Defending Workers' Rights
Wage growth in the United States has remained stagnant since the late 1970’s. This has directly resulted in the massive income gap experienced by the working class and a rapidly shrinking middle class. The loss of union jobs and assaults against wage protections, such as prevailing wage, have also contributed to massive wealth inequality between the working class and wealthy elites.
My platform to #SaveMOJobs includes:
- Fighting with workers against union-busting legislation
- Ensuring all Missourian are paid a living wage
- Ending the assault on prevailing wage
- Supporting job training and re-training programs, particularly in green energy
- Promoting policy to bolster entrepreneurship and self-employment
- Establishing a civilian career pathway for veterans
- Establishing fair-chance laws for individuals with previous arrests or convictions
- Strengthening Missouri’s antitrust laws
As someone who grew up watching my mom help unionize the support staff at her elementary school and serve as president of that union for many years, I intimately understand how the ability to unionize and fight for your wages and benefits can take a struggling family and turn their circumstances around. While I would have never considered my family "upper class" - we still shopped clearance racks and rarely bought anything that wasn't on sale - our lives were much better off, and my mom's quality of work was much better, after they started their union.
Union workers now account for 11.1% of all workers in Missouri, and the increase in union membership last year was the highest since 2004. I am proud to have voted with 67.5% of Missourians against “Right to Work” in 2018, and, if elected, I will fight against any legislation attempting to overturn this vote in the future.
Union jobs have better wages and better benefits - The Bureau of Labor Statistics reports that the average union member earned $1,095 a week last year, compared with $892 for non-union workers. Pensions are more prevalent in union jobs thanks to collective bargaining. In a 2017 study by The Atlantic, "if organized labor were as strong today as it was in the late 1970s, nonunion men without a high-school diploma would be earning 9% more."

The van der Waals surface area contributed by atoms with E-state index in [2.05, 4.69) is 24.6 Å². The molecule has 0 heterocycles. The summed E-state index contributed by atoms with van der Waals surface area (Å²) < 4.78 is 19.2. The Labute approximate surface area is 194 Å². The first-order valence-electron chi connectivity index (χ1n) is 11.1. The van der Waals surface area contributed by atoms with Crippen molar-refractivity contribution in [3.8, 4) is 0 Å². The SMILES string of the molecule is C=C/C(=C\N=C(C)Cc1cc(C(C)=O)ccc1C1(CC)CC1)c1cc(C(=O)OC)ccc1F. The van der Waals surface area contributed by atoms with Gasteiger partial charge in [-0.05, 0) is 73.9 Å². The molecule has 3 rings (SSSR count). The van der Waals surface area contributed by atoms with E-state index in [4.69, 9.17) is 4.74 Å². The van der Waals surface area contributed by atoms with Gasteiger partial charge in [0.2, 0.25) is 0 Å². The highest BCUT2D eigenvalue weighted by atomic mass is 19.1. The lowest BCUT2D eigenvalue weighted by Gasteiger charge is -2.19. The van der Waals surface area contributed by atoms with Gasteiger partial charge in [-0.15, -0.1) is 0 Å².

Union jobs are safer - In 2019, data fom the Occupational Safety and Health Adminstration in NY found that "union construction workers in the Big Apple are five times less likely to suffer a fatal accident compared to their nonunion counterparts". Unions usually have mechanisms for training and apprenticeships, which leads to more skilled labor pools and better safety practices. When union employers invest time and training into their employees, they want to ensure they stay safe on the job site.
Union jobs have better worker protections - Unions are able to better preserve jobs, especially during hard times when layoffs may be possible. Workers are also protected from arbitrary employer actions and can provide legal support in the event of a workplace issue.
Unions set the norm for the rest of the workforce - Unions have given us the 40-hour work week, weekends off, paid sick leave and vacation time, and so many more benefits that the average worker takes for granted. Many of these may never have been possible without unions. Many workers that have never and will never be part of a union receive these benefits because they started from union bargaining and have been ubiquitous in our society.
Increasing the Minimum Wage
As someone who has worked for minimum wage in retail, food, and customer service, I am proud to have voted in favor of “Raise Up Missouri” to increase the state minimum wage to $12 an hour. The average minimum wage worker today is not the high schooler that many think of - trying to make a few extra bucks on the weekend. According the Bureau of Labor Statistics, in 2018, the average minimum wage worker was over 25 years of age (80.4%) working more than 35 hours a week (72.0%).
Missouri's poverty rate is higher than the national average (14% and 12.7%, respectively). Prior to the passage of "Raise Up Missouri", minimum wage was $7.85 across the state. According to a study by Missourians to End Poverty and MIT, "an adult living alone [in 2018] would have to make $10.76 an hour [to receive a 'living wage'], an adult living with a single child would have to make $23.45 and with two children, $26.96. Two adults alone would have to make $18.36, two with a child would have to make $21.96 and with two children, $25.39."
As the foremost superpower in the world, the United States has the means to ensure that no Missourian, or American, goes hungry or lives in poverty. However, GOP members in Jefferson City continue to gut the minimum wage proposition passed by 62.3% of Missourians in 2018. They have excluded several job sectors, such as private teachers, from falling under new minimum wage requirements. This is unacceptable. Our state government should be fighting for better wages for all Missourians, not just those they believe to be important.
Protecting Prevailing Wage
Job Training & The Move to Green Technology
Entrepreneurship & Small Business
Career Pathways for Veterans
Strengthening Anti-Trust Legislation
Please pardon our work as we continue to update our policy pages!